Although the now-infamous Heartbleed bug is being patched by several companies on the web site grade, the data encryption flaw also affects an unfamiliar number of marketing equipment from companies including Cisco Systems.
Cisco released a message on its site, caution that some of its own networking equipment and applications, which includes routers, Ethernet switches, access points, and more, is affected by the Heartbleed bug, a defect in the OpenSSL data encryption applications utilized by lots of the world’s websites. The equipment that Cisco recognizes as susceptible is probably used by privately held companies, governments, and other organizations though many of this equipment wouldn’t be found in the typical man’s dwelling.
We reached out to Cisco for opinion, and asked whether a patched web site might be susceptible to Heartbleed if the organization operating the site is still using Cisco hardware or providers to keep it up and working. Also read about SmartDNSCoupons for free IP changing on Cisco routers. Nigel Glennie, Senior Manager of Global Corporate Communcations for Cisco, responded to our request for comment, saying that the listing of impacted equipment and services “are maybe not going to function as the sort of merchandise which allow the exploitation of user data on a website.”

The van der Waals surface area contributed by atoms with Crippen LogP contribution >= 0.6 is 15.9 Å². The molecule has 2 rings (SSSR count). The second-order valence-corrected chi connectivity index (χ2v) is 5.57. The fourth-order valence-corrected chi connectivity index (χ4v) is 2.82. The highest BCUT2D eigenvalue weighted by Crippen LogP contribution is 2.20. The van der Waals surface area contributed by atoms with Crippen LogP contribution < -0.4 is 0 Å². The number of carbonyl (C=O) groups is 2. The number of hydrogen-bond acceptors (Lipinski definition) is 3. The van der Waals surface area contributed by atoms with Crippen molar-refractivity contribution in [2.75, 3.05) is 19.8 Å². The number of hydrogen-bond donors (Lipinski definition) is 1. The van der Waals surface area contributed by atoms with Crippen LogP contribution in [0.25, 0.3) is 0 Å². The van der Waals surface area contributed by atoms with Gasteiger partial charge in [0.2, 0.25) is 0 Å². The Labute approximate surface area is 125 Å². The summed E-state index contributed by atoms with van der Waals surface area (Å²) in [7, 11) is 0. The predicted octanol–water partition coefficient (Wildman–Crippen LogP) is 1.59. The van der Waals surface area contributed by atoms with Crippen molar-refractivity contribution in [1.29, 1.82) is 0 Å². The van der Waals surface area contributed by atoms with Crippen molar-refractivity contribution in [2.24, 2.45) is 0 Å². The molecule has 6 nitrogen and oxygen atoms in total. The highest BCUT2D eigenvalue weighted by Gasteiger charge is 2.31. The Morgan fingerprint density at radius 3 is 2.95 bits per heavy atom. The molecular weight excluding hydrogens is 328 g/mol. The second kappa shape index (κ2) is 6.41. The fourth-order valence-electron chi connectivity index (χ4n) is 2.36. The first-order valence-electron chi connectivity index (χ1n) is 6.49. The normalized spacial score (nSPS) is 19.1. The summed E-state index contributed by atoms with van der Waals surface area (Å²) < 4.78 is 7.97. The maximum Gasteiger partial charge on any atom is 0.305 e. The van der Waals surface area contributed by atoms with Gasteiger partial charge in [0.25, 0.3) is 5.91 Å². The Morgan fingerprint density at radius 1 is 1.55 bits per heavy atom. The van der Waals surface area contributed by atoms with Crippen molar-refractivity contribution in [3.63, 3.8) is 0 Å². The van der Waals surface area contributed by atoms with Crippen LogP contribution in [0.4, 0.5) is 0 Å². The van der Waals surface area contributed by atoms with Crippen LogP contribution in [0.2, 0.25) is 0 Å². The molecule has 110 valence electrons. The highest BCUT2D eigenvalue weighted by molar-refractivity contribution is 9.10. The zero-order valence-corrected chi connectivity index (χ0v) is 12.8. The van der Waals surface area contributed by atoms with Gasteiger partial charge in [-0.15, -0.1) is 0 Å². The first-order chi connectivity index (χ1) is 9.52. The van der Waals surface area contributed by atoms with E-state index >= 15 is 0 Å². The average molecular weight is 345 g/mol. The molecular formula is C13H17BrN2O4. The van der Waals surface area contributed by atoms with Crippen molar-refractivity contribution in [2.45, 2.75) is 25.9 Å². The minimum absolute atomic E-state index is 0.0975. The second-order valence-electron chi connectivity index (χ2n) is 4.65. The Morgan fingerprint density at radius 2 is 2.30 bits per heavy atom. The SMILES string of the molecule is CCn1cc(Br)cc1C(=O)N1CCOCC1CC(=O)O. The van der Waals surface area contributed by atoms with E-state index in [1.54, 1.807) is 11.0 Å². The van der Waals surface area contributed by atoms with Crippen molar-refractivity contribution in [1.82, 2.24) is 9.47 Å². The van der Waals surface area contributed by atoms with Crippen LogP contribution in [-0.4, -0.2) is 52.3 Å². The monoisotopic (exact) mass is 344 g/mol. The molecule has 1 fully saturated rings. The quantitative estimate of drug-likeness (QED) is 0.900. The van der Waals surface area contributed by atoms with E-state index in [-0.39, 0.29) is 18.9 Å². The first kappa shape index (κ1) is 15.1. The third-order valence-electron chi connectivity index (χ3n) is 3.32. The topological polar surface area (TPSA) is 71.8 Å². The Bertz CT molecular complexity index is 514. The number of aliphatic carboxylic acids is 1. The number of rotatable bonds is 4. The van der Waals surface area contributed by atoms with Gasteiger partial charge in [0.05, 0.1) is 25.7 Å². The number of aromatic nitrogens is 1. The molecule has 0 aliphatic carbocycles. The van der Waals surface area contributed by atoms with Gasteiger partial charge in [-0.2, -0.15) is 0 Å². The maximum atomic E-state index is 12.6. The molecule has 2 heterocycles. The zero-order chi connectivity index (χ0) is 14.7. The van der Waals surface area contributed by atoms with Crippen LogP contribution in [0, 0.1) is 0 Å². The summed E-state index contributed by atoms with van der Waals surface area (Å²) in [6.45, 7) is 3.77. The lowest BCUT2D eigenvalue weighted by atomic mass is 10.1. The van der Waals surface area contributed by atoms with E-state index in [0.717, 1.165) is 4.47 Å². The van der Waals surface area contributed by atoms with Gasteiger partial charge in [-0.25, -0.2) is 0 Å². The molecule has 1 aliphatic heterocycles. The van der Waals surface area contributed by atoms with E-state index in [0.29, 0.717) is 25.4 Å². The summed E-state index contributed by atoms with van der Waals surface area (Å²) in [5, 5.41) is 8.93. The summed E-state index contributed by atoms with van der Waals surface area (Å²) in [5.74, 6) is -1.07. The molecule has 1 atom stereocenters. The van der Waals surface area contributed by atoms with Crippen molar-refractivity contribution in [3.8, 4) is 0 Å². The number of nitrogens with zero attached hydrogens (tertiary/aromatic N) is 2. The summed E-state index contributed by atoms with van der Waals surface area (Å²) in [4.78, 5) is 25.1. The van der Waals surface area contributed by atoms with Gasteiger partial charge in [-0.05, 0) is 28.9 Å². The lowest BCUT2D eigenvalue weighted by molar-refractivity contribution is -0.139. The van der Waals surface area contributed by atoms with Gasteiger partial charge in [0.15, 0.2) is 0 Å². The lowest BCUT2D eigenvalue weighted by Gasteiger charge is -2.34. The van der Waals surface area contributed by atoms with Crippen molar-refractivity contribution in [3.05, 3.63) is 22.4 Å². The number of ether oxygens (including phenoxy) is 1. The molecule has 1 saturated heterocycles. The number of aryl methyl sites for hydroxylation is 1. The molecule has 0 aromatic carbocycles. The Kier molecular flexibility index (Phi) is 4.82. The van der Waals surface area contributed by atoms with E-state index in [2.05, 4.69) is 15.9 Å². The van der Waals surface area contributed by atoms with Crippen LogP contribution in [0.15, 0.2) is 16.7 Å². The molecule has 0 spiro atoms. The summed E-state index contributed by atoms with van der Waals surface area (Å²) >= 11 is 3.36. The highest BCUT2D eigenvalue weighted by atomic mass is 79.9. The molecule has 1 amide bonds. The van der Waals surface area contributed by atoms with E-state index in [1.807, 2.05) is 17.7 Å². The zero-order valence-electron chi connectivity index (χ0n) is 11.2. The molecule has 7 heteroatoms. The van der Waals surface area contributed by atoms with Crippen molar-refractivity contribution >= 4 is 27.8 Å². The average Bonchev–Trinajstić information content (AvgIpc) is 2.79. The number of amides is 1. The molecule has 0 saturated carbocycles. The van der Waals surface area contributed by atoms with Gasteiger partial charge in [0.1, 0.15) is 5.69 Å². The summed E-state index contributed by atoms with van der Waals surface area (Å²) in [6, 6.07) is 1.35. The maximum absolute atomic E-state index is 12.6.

Nonetheless, that appears to run unlike Cisco’s own message, which states that “Multiple Cisco products comprise a version of the OpenSSL package affected with a vulnerability which could permit an unauthenticated, remote attacker to regain memory in chunks of 64 kilobytes from a connected client or host.” Together with that, the message also states that “revealed parts of storage can contain delicate information which could include personal keys and passwords .”
Our site is awaiting clarification on the apparent discrepancy between Cisco safety advisory and Glennie’s declaration.
Here’s the list of Cisco solutions and networking hardware that is impacted by the Heartbleed bug, based on the company’s official message, as of this writing. Cisco will continue to update these lists, so check back with this particular Safety Advisory site regularly.